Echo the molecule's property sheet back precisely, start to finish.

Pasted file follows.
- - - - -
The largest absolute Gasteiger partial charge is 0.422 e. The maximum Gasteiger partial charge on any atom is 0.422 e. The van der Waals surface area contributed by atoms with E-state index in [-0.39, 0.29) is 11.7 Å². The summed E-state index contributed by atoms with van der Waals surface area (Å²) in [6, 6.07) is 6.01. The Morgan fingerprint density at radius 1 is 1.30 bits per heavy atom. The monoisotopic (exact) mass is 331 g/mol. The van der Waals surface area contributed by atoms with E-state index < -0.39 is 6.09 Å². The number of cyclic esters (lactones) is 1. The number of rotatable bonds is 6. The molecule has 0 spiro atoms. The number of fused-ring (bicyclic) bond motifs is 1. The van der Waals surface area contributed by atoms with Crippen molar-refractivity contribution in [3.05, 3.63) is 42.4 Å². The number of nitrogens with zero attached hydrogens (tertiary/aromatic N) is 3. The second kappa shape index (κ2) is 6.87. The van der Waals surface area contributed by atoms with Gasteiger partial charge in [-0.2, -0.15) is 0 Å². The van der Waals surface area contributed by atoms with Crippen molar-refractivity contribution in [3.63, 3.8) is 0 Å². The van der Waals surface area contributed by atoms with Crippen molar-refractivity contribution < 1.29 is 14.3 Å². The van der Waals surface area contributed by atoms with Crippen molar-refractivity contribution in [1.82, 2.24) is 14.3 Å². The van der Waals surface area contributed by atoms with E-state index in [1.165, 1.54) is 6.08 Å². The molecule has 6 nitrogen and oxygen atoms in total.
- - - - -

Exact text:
The largest absolute Gasteiger partial charge is 0.422 e. The maximum Gasteiger partial charge on any atom is 0.422 e. The van der Waals surface area contributed by atoms with E-state index in [-0.39, 0.29) is 11.7 Å². The summed E-state index contributed by atoms with van der Waals surface area (Å²) in [6, 6.07) is 6.01. The Morgan fingerprint density at radius 1 is 1.30 bits per heavy atom. The monoisotopic (exact) mass is 331 g/mol. The van der Waals surface area contributed by atoms with E-state index < -0.39 is 6.09 Å². The number of cyclic esters (lactones) is 1. The number of rotatable bonds is 6. The molecule has 0 spiro atoms. The number of fused-ring (bicyclic) bond motifs is 1. The van der Waals surface area contributed by atoms with Crippen molar-refractivity contribution in [3.05, 3.63) is 42.4 Å². The number of nitrogens with zero attached hydrogens (tertiary/aromatic N) is 3. The second kappa shape index (κ2) is 6.87. The van der Waals surface area contributed by atoms with Gasteiger partial charge in [-0.2, -0.15) is 0 Å². The van der Waals surface area contributed by atoms with Crippen molar-refractivity contribution in [3.63, 3.8) is 0 Å². The van der Waals surface area contributed by atoms with Crippen molar-refractivity contribution < 1.29 is 14.3 Å². The van der Waals surface area contributed by atoms with Crippen molar-refractivity contribution in [1.82, 2.24) is 14.3 Å². The van der Waals surface area contributed by atoms with E-state index in [1.165, 1.54) is 6.08 Å². The molecule has 6 nitrogen and oxygen atoms in total.